Inside The Best Restaurant In The World
It was an achievement more than 20 years in the making. Three days ago at The World’s 50 Best Restaurants Awards in New York, Osteria Francescana was finally named the number one restaurant on Earth – knocking El Celler de Can Roca off the top spot and becoming the first Italian establishment to take the title. Owner Mr Massimo Bottura has long been recognised as one of the world’s greatest chefs. He gained his third Michelin star in 2012, and Osteria has been hovering around the world’s top five since 2011, spending the last two years in second place. It has not always been like this, however. When Mr Bottura opened his restaurant in 1995 in his birthplace of Modena – a quaint, pastel-hued city in Emilia-Romagna, Northern Italy – the locals (and the food critics) did not take kindly to him tampering with the time-honoured dishes that their mammas and nonnas used to make. Misunderstood for the first five years of business, he very nearly gave it all up.
You can understand why Modena’s residents – home to the finest (and fastest) Italian supercar makers, but equally renowned for its slow cooking and even slower pace of life – were reluctant to accept Mr Bottura. Meeting him in his restaurant, he speaks almost as fast as he drives his Maserati – launching into lengthy speeches about the concept of creativity and his cultural influences. These range from travel to poetry to music (he is a huge jazz fan, Mr Thelonious Monk in particular) – but it is contemporary art that has had the most apparent impact on his food. Oops! I Dropped The Lemon Tart, for example, is a dish that was inspired when his chef, “Taka”, did exactly that during service. Mr Bottura insisted that they recreate it on the plate. The restaurant itself is adorned with contemporary art: an arresting piece by Mr Maurizio Cattelan shows two pigeons defecating on the classic art of previous generations – a metaphor representing Mr Bottura’s own desire to “break the past”, or avoid nostalgia when cooking. “It’s saying, ‘Come on guys lets move to the 21st century and start seeing things with new eyes’. It’s not to be disrespectful,” he says.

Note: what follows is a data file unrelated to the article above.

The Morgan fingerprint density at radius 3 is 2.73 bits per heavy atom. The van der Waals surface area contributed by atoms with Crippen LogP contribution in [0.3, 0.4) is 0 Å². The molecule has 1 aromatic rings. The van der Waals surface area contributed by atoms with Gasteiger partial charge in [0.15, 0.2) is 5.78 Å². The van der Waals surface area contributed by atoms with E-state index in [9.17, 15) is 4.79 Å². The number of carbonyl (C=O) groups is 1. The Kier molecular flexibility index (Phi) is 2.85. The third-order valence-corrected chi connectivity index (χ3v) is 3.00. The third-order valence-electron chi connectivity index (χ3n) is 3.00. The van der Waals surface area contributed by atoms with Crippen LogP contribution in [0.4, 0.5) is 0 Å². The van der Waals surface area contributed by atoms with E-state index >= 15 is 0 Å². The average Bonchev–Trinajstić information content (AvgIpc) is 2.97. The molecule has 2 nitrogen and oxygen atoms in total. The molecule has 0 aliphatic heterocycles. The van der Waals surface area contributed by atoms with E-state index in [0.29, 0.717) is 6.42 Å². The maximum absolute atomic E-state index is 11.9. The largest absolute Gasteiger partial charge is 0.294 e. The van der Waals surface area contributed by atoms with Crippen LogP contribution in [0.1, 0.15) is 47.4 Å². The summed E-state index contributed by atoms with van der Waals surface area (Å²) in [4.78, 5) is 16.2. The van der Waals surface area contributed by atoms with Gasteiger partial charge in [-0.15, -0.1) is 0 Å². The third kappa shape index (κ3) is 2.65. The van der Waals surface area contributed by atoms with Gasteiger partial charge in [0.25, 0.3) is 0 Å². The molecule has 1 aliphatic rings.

Indeed, despite seeking to evolve Italian food, Mr Bottura has always respected his roots. This is something, he says, that is crucial for any contemporary Italian chef. He thinks that parmigiano reggiano – the granular cheese unique to Emilia-Romagna – is “the most valuable ingredient.” He talks lovingly about the philosophy of Italian food – the “slow passages of time in the ageing process. The secret of the food valley where I live.” And, above all, he loves Modena. “There is a script from the 13th century called The Decameron, by Giovanni Boccaccio. He came from Florence to Modena and he wrote about it as this amazing place with beautiful women sitting on mountains of grated cheese making pasta 24 hours a day. That’s Modena! It’s the secret of life. And it hasn’t changed in 700 years.”
To find out more, watch our film, above, where Mr Bottura cooks us his signature dish, Five Different Ages Of Parmigiano Reggiano In Five Different Textures And Temperatures, relaxes in his house, and meets up with local artist and friend Mr Giuliano Della Casa.
Film by Mr Jacopo Maria Cinti